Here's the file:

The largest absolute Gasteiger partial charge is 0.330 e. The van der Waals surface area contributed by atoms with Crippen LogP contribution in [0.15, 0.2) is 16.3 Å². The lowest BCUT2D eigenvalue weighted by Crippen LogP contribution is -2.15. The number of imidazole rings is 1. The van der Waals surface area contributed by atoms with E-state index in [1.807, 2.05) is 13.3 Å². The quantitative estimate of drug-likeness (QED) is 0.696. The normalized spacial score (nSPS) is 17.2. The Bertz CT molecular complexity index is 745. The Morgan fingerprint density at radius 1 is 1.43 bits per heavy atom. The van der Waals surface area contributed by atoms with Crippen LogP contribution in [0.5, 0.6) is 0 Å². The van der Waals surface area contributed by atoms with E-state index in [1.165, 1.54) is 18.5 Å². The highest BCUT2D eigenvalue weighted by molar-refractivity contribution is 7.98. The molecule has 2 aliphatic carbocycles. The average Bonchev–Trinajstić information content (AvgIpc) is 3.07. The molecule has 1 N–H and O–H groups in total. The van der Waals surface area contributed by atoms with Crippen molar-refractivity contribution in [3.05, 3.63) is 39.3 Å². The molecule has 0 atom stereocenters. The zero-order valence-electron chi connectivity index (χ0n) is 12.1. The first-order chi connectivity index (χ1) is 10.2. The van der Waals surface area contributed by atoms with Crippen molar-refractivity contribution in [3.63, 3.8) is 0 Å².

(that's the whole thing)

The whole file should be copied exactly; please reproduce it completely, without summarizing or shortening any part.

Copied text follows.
The largest absolute Gasteiger partial charge is 0.330 e. The van der Waals surface area contributed by atoms with Crippen LogP contribution in [0.15, 0.2) is 16.3 Å². The lowest BCUT2D eigenvalue weighted by Crippen LogP contribution is -2.15. The number of imidazole rings is 1. The van der Waals surface area contributed by atoms with E-state index in [1.807, 2.05) is 13.3 Å². The quantitative estimate of drug-likeness (QED) is 0.696. The normalized spacial score (nSPS) is 17.2. The Bertz CT molecular complexity index is 745. The Morgan fingerprint density at radius 1 is 1.43 bits per heavy atom. The van der Waals surface area contributed by atoms with Crippen LogP contribution in [0.5, 0.6) is 0 Å². The van der Waals surface area contributed by atoms with E-state index in [1.165, 1.54) is 18.5 Å². The highest BCUT2D eigenvalue weighted by molar-refractivity contribution is 7.98. The molecule has 2 aliphatic carbocycles. The average Bonchev–Trinajstić information content (AvgIpc) is 3.07. The molecule has 1 N–H and O–H groups in total. The van der Waals surface area contributed by atoms with Crippen molar-refractivity contribution in [3.05, 3.63) is 39.3 Å². The molecule has 0 atom stereocenters. The zero-order valence-electron chi connectivity index (χ0n) is 12.1. The first-order chi connectivity index (χ1) is 10.2. The van der Waals surface area contributed by atoms with Crippen molar-refractivity contribution in [3.63, 3.8) is 0 Å².